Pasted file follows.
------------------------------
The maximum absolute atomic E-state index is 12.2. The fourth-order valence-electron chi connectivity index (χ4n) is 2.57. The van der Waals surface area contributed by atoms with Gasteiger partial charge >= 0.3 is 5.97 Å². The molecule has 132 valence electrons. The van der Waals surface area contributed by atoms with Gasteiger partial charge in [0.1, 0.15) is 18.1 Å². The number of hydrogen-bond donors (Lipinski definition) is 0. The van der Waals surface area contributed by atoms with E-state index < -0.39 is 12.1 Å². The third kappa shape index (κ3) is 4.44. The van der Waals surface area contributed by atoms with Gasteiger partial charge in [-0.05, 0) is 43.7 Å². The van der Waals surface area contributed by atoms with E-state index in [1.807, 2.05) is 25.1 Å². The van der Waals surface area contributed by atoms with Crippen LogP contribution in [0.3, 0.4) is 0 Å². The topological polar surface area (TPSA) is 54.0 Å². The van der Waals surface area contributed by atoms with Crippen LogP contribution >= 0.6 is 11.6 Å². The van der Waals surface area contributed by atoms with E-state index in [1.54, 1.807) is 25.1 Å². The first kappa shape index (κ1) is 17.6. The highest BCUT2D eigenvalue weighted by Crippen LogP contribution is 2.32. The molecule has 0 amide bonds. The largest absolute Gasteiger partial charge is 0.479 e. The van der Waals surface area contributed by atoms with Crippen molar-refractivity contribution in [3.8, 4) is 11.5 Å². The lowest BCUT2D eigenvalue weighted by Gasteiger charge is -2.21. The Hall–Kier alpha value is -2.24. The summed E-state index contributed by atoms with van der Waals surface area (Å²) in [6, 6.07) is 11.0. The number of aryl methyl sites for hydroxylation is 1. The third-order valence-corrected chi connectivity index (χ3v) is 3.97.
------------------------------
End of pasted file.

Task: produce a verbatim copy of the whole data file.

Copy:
The maximum absolute atomic E-state index is 12.2. The fourth-order valence-electron chi connectivity index (χ4n) is 2.57. The van der Waals surface area contributed by atoms with Gasteiger partial charge >= 0.3 is 5.97 Å². The molecule has 132 valence electrons. The van der Waals surface area contributed by atoms with Gasteiger partial charge in [0.1, 0.15) is 18.1 Å². The number of hydrogen-bond donors (Lipinski definition) is 0. The van der Waals surface area contributed by atoms with E-state index < -0.39 is 12.1 Å². The third kappa shape index (κ3) is 4.44. The van der Waals surface area contributed by atoms with Gasteiger partial charge in [-0.05, 0) is 43.7 Å². The van der Waals surface area contributed by atoms with E-state index in [1.807, 2.05) is 25.1 Å². The van der Waals surface area contributed by atoms with Crippen LogP contribution in [0.3, 0.4) is 0 Å². The topological polar surface area (TPSA) is 54.0 Å². The van der Waals surface area contributed by atoms with Crippen LogP contribution >= 0.6 is 11.6 Å². The van der Waals surface area contributed by atoms with E-state index in [1.54, 1.807) is 25.1 Å². The first kappa shape index (κ1) is 17.6. The highest BCUT2D eigenvalue weighted by Crippen LogP contribution is 2.32. The molecule has 0 amide bonds. The largest absolute Gasteiger partial charge is 0.479 e. The van der Waals surface area contributed by atoms with Crippen molar-refractivity contribution in [3.8, 4) is 11.5 Å². The lowest BCUT2D eigenvalue weighted by Gasteiger charge is -2.21. The Hall–Kier alpha value is -2.24. The summed E-state index contributed by atoms with van der Waals surface area (Å²) in [6, 6.07) is 11.0. The number of aryl methyl sites for hydroxylation is 1. The third-order valence-corrected chi connectivity index (χ3v) is 3.97.